Demonstrating its readiness to take part in one of the biggest trends to sweep across industry in the past decade, PI North America, the organization supporting Profibus and Profinet technologies in North America, officially announced its “Profinet of Things” theme during its annual general assembly meeting in Scottsdale, Arizona, last week.
“Profinet has come to the forefront as a critical piece in the Industry 4.0 and Industrial Internet of Things puzzle, as evidenced by Industry 4.0 naming Profinet and OPC UA as its preferred communication protocols,” said Michael Bowne, executive director of PI North America. “That’s why a theme [for us] going forward will be the ‘Profinet of Things,’ revolving around data access, uptime, and openness. It’s also what we’ve seen here at our general assembly meeting this year. End-users are interacting with OEMs and automation vendors and the fascinating discussions highlight not only the breadth of the protocol, but also its depth.”
For those familiar with PI North America, the 2015 general assembly meeting marked a time of change, as Mike Bryant, the organization’s long-time executive director, announced he would be moving into an executive director emeritus role as Bowne transitions into the PI North America executive director’s job. Commenting on the change, Bowne said, “On a personal note, it's a great honor to begin transitioning into the executive director role. Mike Bryant is a driving force behind the adoption of Profibus and Profinet in North America and around the world. I look forward to his continued guidance and oversight as we continue to grow the organization in the coming years.”
During the meeting, Bryant noted that the technology training sessions held by PI North America reflect a clear industry trend toward Ethernet. Seventy-nine percent of the people signing up for training this year signed up for Profinet training, meaning that only 21 percent signed up for Profibus training, reinforcing the notion that industry is shifting quickly toward Ethernet as the de facto plant network of choice in addition to its requirement in Industry 4.0 and IIoT initiatives.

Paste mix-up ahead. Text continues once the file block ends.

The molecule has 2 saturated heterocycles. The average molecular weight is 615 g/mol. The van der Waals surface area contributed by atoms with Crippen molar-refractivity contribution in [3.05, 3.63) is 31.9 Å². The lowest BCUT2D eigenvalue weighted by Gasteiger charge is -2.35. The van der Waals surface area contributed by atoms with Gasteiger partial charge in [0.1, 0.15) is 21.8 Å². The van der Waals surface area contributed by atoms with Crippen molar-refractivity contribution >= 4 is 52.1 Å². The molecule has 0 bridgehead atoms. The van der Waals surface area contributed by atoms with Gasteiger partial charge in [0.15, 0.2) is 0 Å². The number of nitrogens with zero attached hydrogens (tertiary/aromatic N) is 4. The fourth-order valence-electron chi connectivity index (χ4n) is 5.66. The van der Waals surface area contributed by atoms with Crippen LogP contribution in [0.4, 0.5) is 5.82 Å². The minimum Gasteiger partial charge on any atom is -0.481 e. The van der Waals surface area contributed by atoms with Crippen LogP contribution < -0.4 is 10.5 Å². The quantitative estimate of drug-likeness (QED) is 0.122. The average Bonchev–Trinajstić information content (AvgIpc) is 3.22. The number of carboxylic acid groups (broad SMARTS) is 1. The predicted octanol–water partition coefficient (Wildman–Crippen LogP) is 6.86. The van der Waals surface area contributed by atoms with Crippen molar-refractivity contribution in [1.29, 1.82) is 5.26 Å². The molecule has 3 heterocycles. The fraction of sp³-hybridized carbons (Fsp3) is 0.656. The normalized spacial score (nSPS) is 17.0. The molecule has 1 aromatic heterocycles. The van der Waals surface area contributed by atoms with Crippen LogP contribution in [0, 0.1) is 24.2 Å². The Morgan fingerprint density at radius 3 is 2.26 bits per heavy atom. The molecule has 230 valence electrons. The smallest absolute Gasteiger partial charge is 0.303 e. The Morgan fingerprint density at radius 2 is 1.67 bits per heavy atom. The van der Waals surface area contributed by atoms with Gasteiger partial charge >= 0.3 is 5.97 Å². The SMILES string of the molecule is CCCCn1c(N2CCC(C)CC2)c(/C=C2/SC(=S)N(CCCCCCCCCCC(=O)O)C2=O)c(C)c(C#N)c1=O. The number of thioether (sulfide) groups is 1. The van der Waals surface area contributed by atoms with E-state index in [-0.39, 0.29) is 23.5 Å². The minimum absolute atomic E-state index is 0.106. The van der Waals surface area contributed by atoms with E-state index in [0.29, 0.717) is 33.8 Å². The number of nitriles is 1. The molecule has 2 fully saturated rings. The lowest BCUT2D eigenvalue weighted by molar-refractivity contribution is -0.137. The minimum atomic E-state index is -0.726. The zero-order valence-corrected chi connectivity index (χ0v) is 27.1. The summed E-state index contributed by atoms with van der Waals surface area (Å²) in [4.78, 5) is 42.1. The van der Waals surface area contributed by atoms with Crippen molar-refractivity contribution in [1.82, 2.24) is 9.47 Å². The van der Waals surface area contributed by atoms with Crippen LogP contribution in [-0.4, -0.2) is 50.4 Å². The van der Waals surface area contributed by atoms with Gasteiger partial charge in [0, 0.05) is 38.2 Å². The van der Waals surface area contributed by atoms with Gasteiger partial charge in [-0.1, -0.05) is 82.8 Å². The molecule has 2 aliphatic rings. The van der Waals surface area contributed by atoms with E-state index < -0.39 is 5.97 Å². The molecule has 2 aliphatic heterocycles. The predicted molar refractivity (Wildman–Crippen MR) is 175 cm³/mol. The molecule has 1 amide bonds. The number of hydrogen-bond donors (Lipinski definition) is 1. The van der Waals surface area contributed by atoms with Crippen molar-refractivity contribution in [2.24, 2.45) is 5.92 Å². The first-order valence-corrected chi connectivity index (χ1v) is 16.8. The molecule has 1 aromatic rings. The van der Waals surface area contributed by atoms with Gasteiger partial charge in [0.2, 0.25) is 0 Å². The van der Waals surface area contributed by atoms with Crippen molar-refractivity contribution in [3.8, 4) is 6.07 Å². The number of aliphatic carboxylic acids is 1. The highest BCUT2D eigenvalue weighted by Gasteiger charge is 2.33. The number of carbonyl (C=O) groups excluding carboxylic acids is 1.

“With the entire automation world focusing on Industry 4.0 and IIoT,” Bryant said, “PI North America looks forward to introducing more support and education of Profinet without abandoning the installed base of Profibus products. We have to focus on where Profinet fits into IIoT, but we will never abandon our Profibus legacy business, we’ve got a whole lot of installed devices out there that we will support for years to come.”
Though Bryant notes that Profinet is only one piece of the IIoT pie, he adds that it serves a “foundational” role. “If you don’t have it, you can’t move your data up the chain to SCADA, cloud storage, ERP or MES,” he said.
With data at the center of Industry 4.0 and IIoT—whether it pertains to the collection, analysis, or the decision-making aspects of it—many across industry remain unsure of what steps to take first. As one attendee at the general assembly meeting commented, “I’ve got so much data I could send somewhere, but I don’t know who to send it to or what they would do with it.”
“If you think you are drowning in data now, wait until 2020,” said
Raj Batra, president of Siemens Digital Factory business, during his presentation at the PI North America general assembly meeting. “Smart, connected products are forcing us to redefine what a product is and how it’s used.”
Batra quoted 2015 research from Industrial Internet Insights, which reported that:
- 87 percent of respondents say big data analytics is among their top three priorities;
- 42 percent say its their number-one priority; but
- Only 5 percent have implemented a big data strategy.
These results echo responses to a recent Automation World study on big data, the results of which can be viewed in the article “Big Data Dilemma: Finding the Hidden Value”.